BUTTERFLY REPORT 2015
Countryside Survey results with perhaps both poor weather and parasitism to blame. In the main initial flight seasons were patchy due to the weather. This seemed to reflect the poor season recorded for Speckled Wood, Orange-tip and Green-veined White. Due to the late Spring, early flight seasons seemed to last longer and the traditional spring/ summer gap was less noticeable. With a relatively settled but slightly cooler than average Summer most butterflies struggled to increase their numbers, however, a few did reasonably well against the odds. For grassland butterflies, most had an average season and our woodland butterflies also held firm on last yearâ€™s position but with Silver-washed Fritillary increasing its range again. Both Purple Hairstreak and White Admiral showed small increases on last year and Whiteletter Hairstreak appeared to register a better year but this may simply be down to increased coverage in suitable habitats. With a warm and settled Autumn flight seasons were extended again for several species and the mild winter saw butterflies such as Small Tortoiseshell, Peacock, Red Admiral, and Comma albeit in small numbers, flying well into December. Stand out species for the season, however, was the Holly Blue which enjoyed a very good year and reflected positive national trends for this butterfly. Early & Late (See Annex C for full list of Earliest and Latest dates) Spring butterflies were represented by a few early fliers perhaps falsely lured out by the sunny days. Remarkably, this led to new earliest dates for Orange-tip on 16 February (previously 9 March 2014) and Speckled Wood on 10 March (previously 12 March 2014). A Meadow Brown was seen on 12 April two days earlier than the previous earliest date of 14 April 2014 and a White-letter Hairstreak was recorded on 30 May, with the previous earliest being 2 June 2011. Continuing with the hairstreaks a new latest date was set for Purple Hairstreak on 27 September with the previous latest date being set last year on 15 September 2014. Increased monitoring of the Chalkhill Blue population in the west of the county extended the latest date seen from 7 September 2014 to a new date of 28 September. With the mild winter it was to be expected that some very late flying butterflies would change a latest-date record. This occurred when a Brimstone was seen on 28 December almost a month later than the previous date of 27 November 2006. Rarities and Migrants In 2014, Suffolk shared in the butterfly event of the decade with the arrival of small numbers of the Scarce Tortoiseshell (Yellow-legged Tortoiseshell) butterfly from mainland Europe. This event was well reported and observers from Suffolk were able to contribute to a number of articles which has assisted in increasing our knowledge and awareness of this species, particularly with identification. This is a species that hibernates early and it was hoped that some of the butterflies from the 2014 influx would remain in the UK and over winter until the spring of 2015. Incredibly, records were made again in Suffolk with a singleton being seen at Peewit Hill, Felixstowe and flying between 27 March and 2 April 2015 and at least two more butterflies flying at RSPB North Warren along the old railway track between 15 and 20 April 2015.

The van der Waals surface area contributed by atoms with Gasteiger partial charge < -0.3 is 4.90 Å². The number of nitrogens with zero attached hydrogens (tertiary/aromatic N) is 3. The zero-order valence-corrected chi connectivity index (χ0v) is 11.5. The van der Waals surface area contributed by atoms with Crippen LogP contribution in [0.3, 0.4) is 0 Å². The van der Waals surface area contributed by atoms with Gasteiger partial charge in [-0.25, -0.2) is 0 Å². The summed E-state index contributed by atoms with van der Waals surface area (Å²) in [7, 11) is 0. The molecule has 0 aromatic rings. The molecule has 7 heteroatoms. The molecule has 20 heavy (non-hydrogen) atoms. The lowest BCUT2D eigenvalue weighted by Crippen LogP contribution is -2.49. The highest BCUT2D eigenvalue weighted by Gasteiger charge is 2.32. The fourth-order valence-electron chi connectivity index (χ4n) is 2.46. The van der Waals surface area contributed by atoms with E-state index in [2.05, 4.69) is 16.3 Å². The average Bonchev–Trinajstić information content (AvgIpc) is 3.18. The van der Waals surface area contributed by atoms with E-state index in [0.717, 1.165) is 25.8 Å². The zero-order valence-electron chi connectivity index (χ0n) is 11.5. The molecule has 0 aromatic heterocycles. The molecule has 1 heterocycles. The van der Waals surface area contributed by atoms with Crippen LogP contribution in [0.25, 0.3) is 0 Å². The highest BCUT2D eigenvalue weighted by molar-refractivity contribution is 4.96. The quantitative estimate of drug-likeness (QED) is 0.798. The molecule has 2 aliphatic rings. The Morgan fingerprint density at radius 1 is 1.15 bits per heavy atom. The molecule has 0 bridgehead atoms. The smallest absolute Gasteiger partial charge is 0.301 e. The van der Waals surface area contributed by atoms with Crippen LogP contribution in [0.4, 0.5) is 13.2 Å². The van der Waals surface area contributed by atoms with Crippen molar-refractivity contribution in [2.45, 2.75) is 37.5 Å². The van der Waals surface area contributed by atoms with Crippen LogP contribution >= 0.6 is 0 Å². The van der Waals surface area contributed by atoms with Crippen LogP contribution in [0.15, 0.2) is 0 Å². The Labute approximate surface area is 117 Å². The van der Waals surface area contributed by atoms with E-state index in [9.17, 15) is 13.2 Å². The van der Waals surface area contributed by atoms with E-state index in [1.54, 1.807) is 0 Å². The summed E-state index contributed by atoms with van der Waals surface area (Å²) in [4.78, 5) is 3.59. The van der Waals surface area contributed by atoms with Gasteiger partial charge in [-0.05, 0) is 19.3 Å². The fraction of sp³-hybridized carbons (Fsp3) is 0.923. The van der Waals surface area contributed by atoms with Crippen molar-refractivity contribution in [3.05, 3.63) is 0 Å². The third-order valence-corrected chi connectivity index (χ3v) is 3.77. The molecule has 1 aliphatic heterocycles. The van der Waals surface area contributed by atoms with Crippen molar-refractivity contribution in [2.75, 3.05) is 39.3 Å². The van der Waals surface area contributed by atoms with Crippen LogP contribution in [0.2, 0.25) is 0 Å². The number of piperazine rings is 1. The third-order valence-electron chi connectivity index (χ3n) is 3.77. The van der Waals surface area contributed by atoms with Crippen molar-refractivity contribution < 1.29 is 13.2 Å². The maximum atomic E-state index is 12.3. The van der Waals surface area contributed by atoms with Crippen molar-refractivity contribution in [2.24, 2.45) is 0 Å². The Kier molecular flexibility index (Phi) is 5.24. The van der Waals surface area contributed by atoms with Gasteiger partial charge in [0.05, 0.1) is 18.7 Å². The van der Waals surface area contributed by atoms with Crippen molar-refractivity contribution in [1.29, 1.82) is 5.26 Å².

Trans. Suffolk Nat. Soc. 52 (2016)